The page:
Climate·CBC Explains

Lithium, coined 'the new oil,' is shifting global markets. Here's what you need to know about it

Global interest in lithium — a common material in batteries — is on the rise thanks to increasing interest in electric vehicles. Here’s where today’s lithium comes from and how Canada fits into that picture.

While production in Canada has been limited, the tide may be turning

Labourer wearing flourescent safety vest stands in the foreground, looking at a dozer dumping lithium onto a piled row of the metal.
Lithium mine workers move salt bi-product at a lithium mine in in Salar de Atacama, Chile. (John Moore/Getty Images)

As electric vehicles become more common, the resources helping to power the new generation of transportation are becoming increasingly prized. 

Lithium — a metal that's a key element in the batteries commonly used in today's EVs — has become an incredibly hot commodity in recent years. According to the United States Geological Survey, global consumption increased by 41 per cent from 2021 to 2022. 

Elon Musk, the CEO of Tesla, dubbed lithium-based batteries "the new oil."

While lithium prices tumbled 65 per cent in 2023 after a meteoric two-year rise, analysts still anticipate hundreds of new mines are needed to meet surging EV demand.

So where does this newly critical resource come from, and how can Canada take advantage of its economic potential?

An aerial view of the brine pools and processing areas of the Rockwood lithium plant on the Atacama salt flat in northern Chile.
The brine pools and processing areas of the Rockwood lithium plant on the Atacama salt flat in northern Chile. (Ivan Alvarado/Reuters)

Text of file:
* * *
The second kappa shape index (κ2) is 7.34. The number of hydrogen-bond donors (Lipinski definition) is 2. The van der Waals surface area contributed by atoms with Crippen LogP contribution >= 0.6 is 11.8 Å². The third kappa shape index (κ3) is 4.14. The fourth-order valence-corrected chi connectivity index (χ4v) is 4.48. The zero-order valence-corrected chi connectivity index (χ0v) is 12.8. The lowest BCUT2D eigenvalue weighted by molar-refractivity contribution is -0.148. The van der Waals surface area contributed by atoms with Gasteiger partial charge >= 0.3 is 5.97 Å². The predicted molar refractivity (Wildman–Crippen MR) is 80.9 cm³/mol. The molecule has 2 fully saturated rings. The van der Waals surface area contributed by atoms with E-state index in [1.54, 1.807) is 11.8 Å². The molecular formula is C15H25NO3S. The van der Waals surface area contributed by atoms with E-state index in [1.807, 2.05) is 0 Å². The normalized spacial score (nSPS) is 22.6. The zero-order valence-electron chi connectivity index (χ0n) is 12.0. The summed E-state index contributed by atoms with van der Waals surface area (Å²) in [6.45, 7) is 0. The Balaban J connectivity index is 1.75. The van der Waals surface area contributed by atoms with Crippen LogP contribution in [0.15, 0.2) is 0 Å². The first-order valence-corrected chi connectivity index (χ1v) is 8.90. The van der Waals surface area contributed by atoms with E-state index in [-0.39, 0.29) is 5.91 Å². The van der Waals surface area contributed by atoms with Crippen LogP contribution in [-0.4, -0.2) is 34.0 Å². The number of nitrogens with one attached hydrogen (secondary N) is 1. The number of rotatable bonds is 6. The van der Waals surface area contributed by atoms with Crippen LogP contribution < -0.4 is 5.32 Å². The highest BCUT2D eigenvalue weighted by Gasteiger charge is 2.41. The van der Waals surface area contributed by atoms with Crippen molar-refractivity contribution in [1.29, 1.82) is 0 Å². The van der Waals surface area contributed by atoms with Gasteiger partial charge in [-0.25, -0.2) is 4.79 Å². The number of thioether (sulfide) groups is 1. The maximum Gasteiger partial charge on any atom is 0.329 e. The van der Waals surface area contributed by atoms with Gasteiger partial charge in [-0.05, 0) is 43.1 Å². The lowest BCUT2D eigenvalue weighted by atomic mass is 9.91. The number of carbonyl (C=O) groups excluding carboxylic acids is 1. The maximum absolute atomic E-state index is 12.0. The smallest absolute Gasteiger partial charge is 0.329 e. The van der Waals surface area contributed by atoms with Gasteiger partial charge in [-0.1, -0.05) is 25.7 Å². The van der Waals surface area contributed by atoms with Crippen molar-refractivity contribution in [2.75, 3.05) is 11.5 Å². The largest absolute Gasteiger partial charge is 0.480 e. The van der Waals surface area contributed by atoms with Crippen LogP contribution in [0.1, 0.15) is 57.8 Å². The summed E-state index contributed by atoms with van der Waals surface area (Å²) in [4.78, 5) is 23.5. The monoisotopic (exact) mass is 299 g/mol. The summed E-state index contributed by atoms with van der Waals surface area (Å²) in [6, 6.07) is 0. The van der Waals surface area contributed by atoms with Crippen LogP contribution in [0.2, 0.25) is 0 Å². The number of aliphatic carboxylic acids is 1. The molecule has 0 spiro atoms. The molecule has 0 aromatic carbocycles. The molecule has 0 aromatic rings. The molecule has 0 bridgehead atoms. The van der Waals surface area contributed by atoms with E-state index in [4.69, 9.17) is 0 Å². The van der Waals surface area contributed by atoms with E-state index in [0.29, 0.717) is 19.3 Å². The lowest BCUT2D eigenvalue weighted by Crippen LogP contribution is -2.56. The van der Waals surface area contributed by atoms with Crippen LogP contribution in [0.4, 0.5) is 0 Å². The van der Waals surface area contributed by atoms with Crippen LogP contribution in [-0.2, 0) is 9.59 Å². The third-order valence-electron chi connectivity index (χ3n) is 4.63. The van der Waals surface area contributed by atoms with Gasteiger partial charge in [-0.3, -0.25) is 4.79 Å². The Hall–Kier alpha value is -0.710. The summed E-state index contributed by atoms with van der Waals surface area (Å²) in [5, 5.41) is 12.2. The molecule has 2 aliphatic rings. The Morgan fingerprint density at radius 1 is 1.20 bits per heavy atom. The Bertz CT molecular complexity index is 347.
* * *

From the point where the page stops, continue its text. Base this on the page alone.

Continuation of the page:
Where does lithium come from?

Lithium isn't found as a standalone metal in nature, but quantities of the resource can typically be sourced from underground hard-rock and brine deposits

Hard-rock sources are often accessed through traditional mining techniques, while brine lithium is commonly extracted through a months-long evaporation process, said Craig Johnson, a professor of political science at the University of Guelph who leads a research team looking at lithium mining in five countries. 

Hard-rock mining can have long-term impacts on the landscape and brine extraction is immensely water intensive, while the long-term impacts on ecosystems, wildlife, and nearby communities are not well-understood, said Johnson.

Community members and researchers have raised concerns over the potential negative impacts of these practices. 

"There are costs associated with extracting lithium," said the researcher. 

New techniques are being developed to streamline extraction operations, but Johnson says they have yet to be brought to scale.

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Where is it being mined?

Australia, the world's leading producer of lithium, mostly mines hard-rock, while Chile — who once-held the title of world's largest producer — now stands in second and mainly uses evaporation, explained Johnson. 

In 2022, Canada produced an estimated 500 tonnes of lithium — an amount dwarfed by the tens of thousands of tonnes produced by global lithium powerhouses.

In terms of sheer quantity, the U.S. Geological Survey states that Chile has the world's largest lithium reserves — or, proven mineable deposits — at 9.3 million tonnes while Bolivia has the most total lithium resources of any country with 21 million tonnes, but the mining potential of these deposits have yet to be proven.

Australia pulled ahead as the top producer of lithium around 2017, and Johnson attributes the country's rise to effective financing and simple geography. 

"The fact that Australia is so close to the Asia Pacific and has such good access to those large markets in South and Southeast Asia really helps it to position itself in ways that countries like Chile or certainly Bolivia would really struggle to do," he said.